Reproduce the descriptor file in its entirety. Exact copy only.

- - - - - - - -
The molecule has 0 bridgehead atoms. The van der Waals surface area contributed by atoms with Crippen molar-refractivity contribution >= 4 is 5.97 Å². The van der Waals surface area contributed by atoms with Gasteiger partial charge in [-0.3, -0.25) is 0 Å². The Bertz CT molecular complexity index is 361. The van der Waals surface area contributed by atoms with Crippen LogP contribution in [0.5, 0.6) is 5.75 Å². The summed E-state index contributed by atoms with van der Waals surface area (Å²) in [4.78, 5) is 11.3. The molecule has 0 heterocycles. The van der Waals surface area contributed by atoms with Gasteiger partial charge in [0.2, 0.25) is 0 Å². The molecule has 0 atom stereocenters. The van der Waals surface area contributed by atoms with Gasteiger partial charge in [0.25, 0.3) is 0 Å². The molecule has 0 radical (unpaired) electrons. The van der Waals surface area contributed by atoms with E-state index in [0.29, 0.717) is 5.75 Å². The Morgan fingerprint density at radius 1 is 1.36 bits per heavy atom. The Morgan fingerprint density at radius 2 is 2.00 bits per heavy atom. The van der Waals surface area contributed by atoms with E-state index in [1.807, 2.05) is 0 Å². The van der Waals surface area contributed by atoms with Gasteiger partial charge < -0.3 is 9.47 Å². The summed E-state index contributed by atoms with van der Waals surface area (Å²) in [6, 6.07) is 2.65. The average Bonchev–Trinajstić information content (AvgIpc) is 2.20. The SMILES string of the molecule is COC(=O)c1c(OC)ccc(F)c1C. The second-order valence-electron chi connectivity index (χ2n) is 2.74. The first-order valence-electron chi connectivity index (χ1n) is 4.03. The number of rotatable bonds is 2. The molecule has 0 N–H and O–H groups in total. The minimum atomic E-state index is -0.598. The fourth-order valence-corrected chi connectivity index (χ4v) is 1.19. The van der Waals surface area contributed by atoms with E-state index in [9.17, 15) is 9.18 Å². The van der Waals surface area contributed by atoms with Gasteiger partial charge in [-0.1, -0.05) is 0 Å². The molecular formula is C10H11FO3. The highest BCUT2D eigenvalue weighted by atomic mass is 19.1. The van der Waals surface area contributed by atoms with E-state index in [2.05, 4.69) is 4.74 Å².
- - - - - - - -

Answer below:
The molecule has 0 bridgehead atoms. The van der Waals surface area contributed by atoms with Crippen molar-refractivity contribution >= 4 is 5.97 Å². The van der Waals surface area contributed by atoms with Gasteiger partial charge in [-0.3, -0.25) is 0 Å². The Bertz CT molecular complexity index is 361. The van der Waals surface area contributed by atoms with Crippen LogP contribution in [0.5, 0.6) is 5.75 Å². The summed E-state index contributed by atoms with van der Waals surface area (Å²) in [4.78, 5) is 11.3. The molecule has 0 heterocycles. The van der Waals surface area contributed by atoms with Gasteiger partial charge in [0.2, 0.25) is 0 Å². The molecule has 0 atom stereocenters. The van der Waals surface area contributed by atoms with Gasteiger partial charge in [0.25, 0.3) is 0 Å². The molecule has 0 radical (unpaired) electrons. The van der Waals surface area contributed by atoms with E-state index in [0.29, 0.717) is 5.75 Å². The Morgan fingerprint density at radius 1 is 1.36 bits per heavy atom. The Morgan fingerprint density at radius 2 is 2.00 bits per heavy atom. The van der Waals surface area contributed by atoms with E-state index in [1.807, 2.05) is 0 Å². The van der Waals surface area contributed by atoms with Gasteiger partial charge < -0.3 is 9.47 Å². The summed E-state index contributed by atoms with van der Waals surface area (Å²) in [6, 6.07) is 2.65. The average Bonchev–Trinajstić information content (AvgIpc) is 2.20. The SMILES string of the molecule is COC(=O)c1c(OC)ccc(F)c1C. The second-order valence-electron chi connectivity index (χ2n) is 2.74. The first-order valence-electron chi connectivity index (χ1n) is 4.03. The number of rotatable bonds is 2. The molecule has 0 N–H and O–H groups in total. The minimum atomic E-state index is -0.598. The fourth-order valence-corrected chi connectivity index (χ4v) is 1.19. The van der Waals surface area contributed by atoms with E-state index in [9.17, 15) is 9.18 Å². The van der Waals surface area contributed by atoms with Gasteiger partial charge in [-0.1, -0.05) is 0 Å². The molecular formula is C10H11FO3. The highest BCUT2D eigenvalue weighted by atomic mass is 19.1. The van der Waals surface area contributed by atoms with E-state index in [2.05, 4.69) is 4.74 Å².